|— Unincorporated community —|
|Elevation||1,499 ft (457 m)|
|Official name: Top of Grapevine Pass|
Grapevine is an unincorporated community in Kern County, California, at the southern end of the San Joaquin Valley. At an elevation of 1499 feet (457 m), the community is located at the foot of a road grade known as The Grapevine that starts at the mouth of Grapevine Canyon, immediately south of the community, and ascends the canyon to the Tejon Pass in the Tehachapi Mountains via Interstate 5 (formerly U.S. Route 99). The village consists mainly of roadside services. The village and grade are named, not for the once-winding road known as the Grapevine that used to climb the steep mountain canyon, but for the canyon it passed through with its wild grapes that still grow along the original road. Its Spanish name was La Cañada de las Uvas. The grade of the Grapevine was infamous for its high accident rate before the road was straightened and widened. There are escape ramps branching off both sides of the downward part of the road for heavy trucks whose brakes fail on this very long, 6% steep and now straight grade. The road is still occasionally closed due to heavy snowfall during winter storms. It has also been closed for fire. As the Grapevine is the major route between Northern and Southern California, any closure is a major disruption to traffic along the West Coast.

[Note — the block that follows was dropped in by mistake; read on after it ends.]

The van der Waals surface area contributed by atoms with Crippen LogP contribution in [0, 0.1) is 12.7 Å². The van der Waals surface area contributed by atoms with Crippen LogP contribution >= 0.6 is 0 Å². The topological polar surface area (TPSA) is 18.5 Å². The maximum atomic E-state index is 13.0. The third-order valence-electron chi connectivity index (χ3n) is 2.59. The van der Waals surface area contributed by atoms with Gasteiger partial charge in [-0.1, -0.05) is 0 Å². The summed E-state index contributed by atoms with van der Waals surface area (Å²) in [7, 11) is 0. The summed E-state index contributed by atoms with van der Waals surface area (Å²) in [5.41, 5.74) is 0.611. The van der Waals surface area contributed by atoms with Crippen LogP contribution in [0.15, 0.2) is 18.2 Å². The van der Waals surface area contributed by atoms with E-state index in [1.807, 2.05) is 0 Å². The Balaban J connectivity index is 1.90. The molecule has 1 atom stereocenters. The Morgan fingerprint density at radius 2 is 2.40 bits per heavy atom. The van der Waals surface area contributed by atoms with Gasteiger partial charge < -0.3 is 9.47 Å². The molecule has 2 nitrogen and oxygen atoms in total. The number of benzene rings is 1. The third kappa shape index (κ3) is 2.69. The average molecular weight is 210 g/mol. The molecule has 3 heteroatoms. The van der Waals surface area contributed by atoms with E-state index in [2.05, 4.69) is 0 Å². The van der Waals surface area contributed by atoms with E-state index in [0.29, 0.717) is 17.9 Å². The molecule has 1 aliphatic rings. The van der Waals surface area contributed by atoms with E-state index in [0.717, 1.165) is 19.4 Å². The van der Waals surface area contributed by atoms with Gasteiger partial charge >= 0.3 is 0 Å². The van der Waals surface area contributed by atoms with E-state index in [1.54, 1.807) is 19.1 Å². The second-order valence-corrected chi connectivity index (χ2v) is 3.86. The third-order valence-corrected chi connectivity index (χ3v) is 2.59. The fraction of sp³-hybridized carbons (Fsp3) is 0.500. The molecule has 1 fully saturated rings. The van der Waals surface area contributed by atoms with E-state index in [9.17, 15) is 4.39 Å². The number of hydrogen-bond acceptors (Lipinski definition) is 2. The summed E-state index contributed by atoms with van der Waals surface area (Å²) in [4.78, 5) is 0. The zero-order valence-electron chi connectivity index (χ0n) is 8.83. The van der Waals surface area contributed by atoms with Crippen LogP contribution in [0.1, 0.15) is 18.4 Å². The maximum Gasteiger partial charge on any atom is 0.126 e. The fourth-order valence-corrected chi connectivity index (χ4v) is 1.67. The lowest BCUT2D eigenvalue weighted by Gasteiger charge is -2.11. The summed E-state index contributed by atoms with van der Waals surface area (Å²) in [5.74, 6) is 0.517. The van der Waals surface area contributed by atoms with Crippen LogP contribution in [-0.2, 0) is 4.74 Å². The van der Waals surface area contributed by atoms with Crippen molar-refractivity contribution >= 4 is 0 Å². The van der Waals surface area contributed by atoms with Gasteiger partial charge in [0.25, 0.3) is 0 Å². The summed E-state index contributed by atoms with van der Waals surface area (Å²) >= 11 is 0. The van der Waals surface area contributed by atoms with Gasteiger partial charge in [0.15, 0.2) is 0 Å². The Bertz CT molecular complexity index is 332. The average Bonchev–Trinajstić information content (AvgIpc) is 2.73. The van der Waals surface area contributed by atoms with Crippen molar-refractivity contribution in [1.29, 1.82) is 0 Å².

In 1955, Charlie Ryan wrote and performed a popular song known as "Hot Rod Lincoln", about a kid who races his souped-up Lincoln against a Cadillac up the Grapevine Hill. While he never drove up the Grapevine, this song was inspired by his own experience racing (and getting arrested for it) his buddy between Coeur D'Alene and Lewiston, Idaho. The song was an answer to the 1951 song Hot Rod Race by Arkie Shibley referring to the same stretch of road in central California. In Shibley's song, a Ford and a Mercury raced dead even through the night until both were passed like they were standing still by a kid in a Model A Ford. Charlie Ryan actually owned a hot rod which consisted of a 1948 Lincoln 12-cylinder chassis shortened two feet and clad in a Model A Ford body, a hot rod that likely could trounce the Fords and Mercurys of the day.
- U.S. Geological Survey Geographic Names Information System: Grapevine, California
- "Top of Grapevine Pass". Office of Historical Preservation, California State Parks. Retrieved 2012-10-07.
- Durham, David L. (1998). California's Geographic Names: A Gazetteer of Historic and Modern Names of the State. Quill Driver Books. p. 1042. ISBN 9781884995149.
- The Mountain Enterprise local newspaper serving readers of Grapevine and some other small communities.